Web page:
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Wednesday, 1 November 2006


Dear Brothers and Sisters,

Today, we are celebrating the Solemnity of All Saints, and tomorrow we will be commemorating the faithful departed. These two deeply felt liturgical celebrations offer us a special opportunity to meditate upon eternal life.

Is modern man still waiting for this eternal life, or does he consider it part of a mythology now obsolete?

In our time more than in the past, people are so absorbed by earthly things that at times they find it difficult to think about God as the protagonist of history and of our own existence.

By its nature, however, human life reaches out for something greater which transcends it; the human yearning for justice, truth and full happiness is irrepressible.

In the face of the enigma of death, the desire for and hope of meeting their loved ones again in Heaven is alive in many, just as there is a strong conviction that a Last Judgment will re-establish justice, and the expectation of a definitive encounter in which each person will be given his reward.

For us as Christians, however, "eternal life" does not merely mean a life that lasts for ever but rather a new quality of existence, fully immersed in God's love, which frees us from evil and death and places us in never-ending communion with all our brothers and sisters who share in the same Love.

Thus, eternity can already be present at the heart of earthly and temporal life when the soul is united through grace with God, its ultimate foundation.

Everything passes, God alone never changes. A Psalm says: "Though my flesh and my heart waste away, God is the rock of my heart and my portion for ever" (Ps 73[72]: 26). All Christians, called to holiness, are men and women who live firmly anchored to this "Rock", their feet on the ground but their hearts already in Heaven, the final dwelling-place of friends of God.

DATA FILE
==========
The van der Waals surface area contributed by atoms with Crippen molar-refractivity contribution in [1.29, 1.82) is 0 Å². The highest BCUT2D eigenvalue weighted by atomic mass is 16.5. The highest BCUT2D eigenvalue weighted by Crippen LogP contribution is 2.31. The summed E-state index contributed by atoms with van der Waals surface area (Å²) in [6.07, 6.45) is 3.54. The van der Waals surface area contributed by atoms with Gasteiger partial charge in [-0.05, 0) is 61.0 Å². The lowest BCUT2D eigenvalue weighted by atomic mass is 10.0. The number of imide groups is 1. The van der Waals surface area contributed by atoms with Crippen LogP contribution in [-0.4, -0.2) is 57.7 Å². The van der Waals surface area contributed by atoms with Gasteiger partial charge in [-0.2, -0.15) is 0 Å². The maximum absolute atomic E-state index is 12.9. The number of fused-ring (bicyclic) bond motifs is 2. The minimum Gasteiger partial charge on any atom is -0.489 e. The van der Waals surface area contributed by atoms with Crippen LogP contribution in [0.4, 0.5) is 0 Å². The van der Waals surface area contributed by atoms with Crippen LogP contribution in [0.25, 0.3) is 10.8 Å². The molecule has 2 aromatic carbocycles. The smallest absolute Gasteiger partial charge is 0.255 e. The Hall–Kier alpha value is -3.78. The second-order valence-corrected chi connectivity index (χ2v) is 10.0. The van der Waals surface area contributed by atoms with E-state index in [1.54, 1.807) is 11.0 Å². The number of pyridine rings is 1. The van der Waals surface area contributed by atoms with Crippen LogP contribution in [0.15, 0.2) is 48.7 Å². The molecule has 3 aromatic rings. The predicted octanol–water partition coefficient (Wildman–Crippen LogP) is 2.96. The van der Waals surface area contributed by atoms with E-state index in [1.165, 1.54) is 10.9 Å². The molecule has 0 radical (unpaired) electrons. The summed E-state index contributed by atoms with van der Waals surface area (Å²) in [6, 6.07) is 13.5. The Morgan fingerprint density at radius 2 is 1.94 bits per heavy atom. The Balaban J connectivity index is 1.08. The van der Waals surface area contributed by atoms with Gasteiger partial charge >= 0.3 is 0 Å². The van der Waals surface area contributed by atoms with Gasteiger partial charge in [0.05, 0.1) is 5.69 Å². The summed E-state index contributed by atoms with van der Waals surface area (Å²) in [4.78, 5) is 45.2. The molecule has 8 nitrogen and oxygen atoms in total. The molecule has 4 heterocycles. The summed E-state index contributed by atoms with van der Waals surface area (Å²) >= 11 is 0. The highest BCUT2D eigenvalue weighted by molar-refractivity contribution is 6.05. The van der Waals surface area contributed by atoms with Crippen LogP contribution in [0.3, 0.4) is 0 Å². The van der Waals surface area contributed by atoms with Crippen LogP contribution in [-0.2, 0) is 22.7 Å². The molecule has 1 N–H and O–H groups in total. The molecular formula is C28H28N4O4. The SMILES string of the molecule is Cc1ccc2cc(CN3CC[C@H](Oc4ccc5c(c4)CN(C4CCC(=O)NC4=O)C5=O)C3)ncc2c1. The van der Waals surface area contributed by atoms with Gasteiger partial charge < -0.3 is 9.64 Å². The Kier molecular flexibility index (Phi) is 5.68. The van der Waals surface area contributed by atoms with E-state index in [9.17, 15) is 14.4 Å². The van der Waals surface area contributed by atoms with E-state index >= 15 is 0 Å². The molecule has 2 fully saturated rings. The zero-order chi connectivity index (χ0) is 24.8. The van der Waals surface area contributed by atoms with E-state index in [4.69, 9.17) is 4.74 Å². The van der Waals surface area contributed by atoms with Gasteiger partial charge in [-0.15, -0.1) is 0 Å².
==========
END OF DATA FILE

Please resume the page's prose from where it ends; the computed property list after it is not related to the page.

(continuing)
Dear brothers and sisters, let us meditate on these realities with our souls turned toward our final and definitive destiny, which gives meaning to the circumstances of our daily lives. Let us enliven the joyous sentiment of the communion of Saints and allow ourselves to be drawn by them towards the goal of our existence:  the face-to-face encounter with God.

Let us pray that this may be the inheritance of all the faithful departed, not only our own loved ones but also of all souls, especially those most forgotten and most in need of divine mercy.

May the Virgin Mary, Queen of all the Saints, guide us to choose the world of eternal life at every moment, "and life everlasting", as we say in the Creed; a world already inaugurated by the Resurrection of Christ, whose coming we can hasten with our sincere conversion and charitable acts.

After the Angelus: 

I offer a warm welcome to all the English-speaking visitors gathered for this Angelus prayer. Today's Solemnity of All Saints invites us to rejoice in the fellowship of the saints, to imitate their example and to strive to share in their eternal reward. Through their prayers, may all of us be strengthened in our fidelity to the Gospel and its promises. God bless you all!

I wish a happy feast of All Saints' Day to everyone present and to all those who are following us on radio or television.


© Copyright 2006 - Libreria Editrice Vaticana


Copyright © Dicastero per la Comunicazione - Libreria Editrice Vaticana